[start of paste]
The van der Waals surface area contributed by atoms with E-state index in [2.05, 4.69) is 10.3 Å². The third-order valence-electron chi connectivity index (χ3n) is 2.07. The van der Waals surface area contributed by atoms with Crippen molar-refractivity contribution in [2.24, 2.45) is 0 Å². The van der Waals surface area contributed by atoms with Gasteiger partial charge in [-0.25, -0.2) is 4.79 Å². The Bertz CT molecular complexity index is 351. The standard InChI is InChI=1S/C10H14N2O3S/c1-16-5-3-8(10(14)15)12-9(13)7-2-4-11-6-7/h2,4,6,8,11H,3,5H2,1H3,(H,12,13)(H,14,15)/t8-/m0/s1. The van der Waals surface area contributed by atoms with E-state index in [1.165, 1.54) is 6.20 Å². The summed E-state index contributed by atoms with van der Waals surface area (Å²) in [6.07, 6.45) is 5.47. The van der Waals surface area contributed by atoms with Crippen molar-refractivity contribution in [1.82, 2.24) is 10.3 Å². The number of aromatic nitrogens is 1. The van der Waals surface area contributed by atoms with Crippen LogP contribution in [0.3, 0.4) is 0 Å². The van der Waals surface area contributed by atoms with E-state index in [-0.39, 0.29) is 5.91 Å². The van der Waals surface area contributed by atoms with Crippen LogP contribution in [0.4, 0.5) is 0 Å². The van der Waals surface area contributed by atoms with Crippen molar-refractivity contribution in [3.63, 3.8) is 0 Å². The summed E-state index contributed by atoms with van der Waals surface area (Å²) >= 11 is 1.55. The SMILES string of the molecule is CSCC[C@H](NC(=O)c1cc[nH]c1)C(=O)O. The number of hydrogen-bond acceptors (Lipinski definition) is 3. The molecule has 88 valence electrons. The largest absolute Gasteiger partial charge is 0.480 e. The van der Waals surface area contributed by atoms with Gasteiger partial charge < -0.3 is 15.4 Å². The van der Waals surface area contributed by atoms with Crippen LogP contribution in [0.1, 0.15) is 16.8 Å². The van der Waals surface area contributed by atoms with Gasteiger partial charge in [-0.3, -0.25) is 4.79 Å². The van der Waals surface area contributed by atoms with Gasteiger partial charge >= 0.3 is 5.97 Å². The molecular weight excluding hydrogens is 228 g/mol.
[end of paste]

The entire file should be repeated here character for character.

The van der Waals surface area contributed by atoms with E-state index in [2.05, 4.69) is 10.3 Å². The third-order valence-electron chi connectivity index (χ3n) is 2.07. The van der Waals surface area contributed by atoms with Crippen molar-refractivity contribution in [2.24, 2.45) is 0 Å². The van der Waals surface area contributed by atoms with Gasteiger partial charge in [-0.25, -0.2) is 4.79 Å². The Bertz CT molecular complexity index is 351. The standard InChI is InChI=1S/C10H14N2O3S/c1-16-5-3-8(10(14)15)12-9(13)7-2-4-11-6-7/h2,4,6,8,11H,3,5H2,1H3,(H,12,13)(H,14,15)/t8-/m0/s1. The van der Waals surface area contributed by atoms with E-state index in [1.165, 1.54) is 6.20 Å². The summed E-state index contributed by atoms with van der Waals surface area (Å²) in [6.07, 6.45) is 5.47. The van der Waals surface area contributed by atoms with Crippen molar-refractivity contribution in [1.82, 2.24) is 10.3 Å². The number of aromatic nitrogens is 1. The van der Waals surface area contributed by atoms with Crippen LogP contribution in [0.3, 0.4) is 0 Å². The van der Waals surface area contributed by atoms with E-state index in [-0.39, 0.29) is 5.91 Å². The van der Waals surface area contributed by atoms with Crippen LogP contribution in [0.4, 0.5) is 0 Å². The van der Waals surface area contributed by atoms with Crippen molar-refractivity contribution in [3.63, 3.8) is 0 Å². The summed E-state index contributed by atoms with van der Waals surface area (Å²) >= 11 is 1.55. The SMILES string of the molecule is CSCC[C@H](NC(=O)c1cc[nH]c1)C(=O)O. The number of hydrogen-bond acceptors (Lipinski definition) is 3. The molecule has 88 valence electrons. The largest absolute Gasteiger partial charge is 0.480 e. The van der Waals surface area contributed by atoms with Gasteiger partial charge < -0.3 is 15.4 Å². The van der Waals surface area contributed by atoms with Crippen LogP contribution in [0.1, 0.15) is 16.8 Å². The van der Waals surface area contributed by atoms with Gasteiger partial charge in [-0.3, -0.25) is 4.79 Å². The van der Waals surface area contributed by atoms with Gasteiger partial charge >= 0.3 is 5.97 Å². The molecular weight excluding hydrogens is 228 g/mol.